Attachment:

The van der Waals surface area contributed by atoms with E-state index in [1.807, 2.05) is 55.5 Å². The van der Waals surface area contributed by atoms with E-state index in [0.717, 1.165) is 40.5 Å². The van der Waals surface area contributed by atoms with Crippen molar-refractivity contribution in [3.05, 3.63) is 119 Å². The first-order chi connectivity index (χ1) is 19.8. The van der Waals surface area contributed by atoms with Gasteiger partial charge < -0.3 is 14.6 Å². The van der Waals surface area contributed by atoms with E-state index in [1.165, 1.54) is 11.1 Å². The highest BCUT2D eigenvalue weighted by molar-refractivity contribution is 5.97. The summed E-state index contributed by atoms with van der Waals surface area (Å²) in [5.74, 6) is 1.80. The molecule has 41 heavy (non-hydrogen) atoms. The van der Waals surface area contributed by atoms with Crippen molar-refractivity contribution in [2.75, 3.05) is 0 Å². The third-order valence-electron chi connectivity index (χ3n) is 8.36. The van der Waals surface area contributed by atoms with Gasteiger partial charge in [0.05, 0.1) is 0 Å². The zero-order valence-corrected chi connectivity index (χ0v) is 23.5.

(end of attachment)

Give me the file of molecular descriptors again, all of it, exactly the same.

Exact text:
The van der Waals surface area contributed by atoms with E-state index in [1.807, 2.05) is 55.5 Å². The van der Waals surface area contributed by atoms with E-state index in [0.717, 1.165) is 40.5 Å². The van der Waals surface area contributed by atoms with Crippen molar-refractivity contribution in [3.05, 3.63) is 119 Å². The first-order chi connectivity index (χ1) is 19.8. The van der Waals surface area contributed by atoms with Gasteiger partial charge < -0.3 is 14.6 Å². The van der Waals surface area contributed by atoms with E-state index in [1.165, 1.54) is 11.1 Å². The highest BCUT2D eigenvalue weighted by molar-refractivity contribution is 5.97. The summed E-state index contributed by atoms with van der Waals surface area (Å²) in [5.74, 6) is 1.80. The molecule has 41 heavy (non-hydrogen) atoms. The van der Waals surface area contributed by atoms with Crippen molar-refractivity contribution in [2.75, 3.05) is 0 Å². The third-order valence-electron chi connectivity index (χ3n) is 8.36. The van der Waals surface area contributed by atoms with Gasteiger partial charge in [0.05, 0.1) is 0 Å². The zero-order valence-corrected chi connectivity index (χ0v) is 23.5.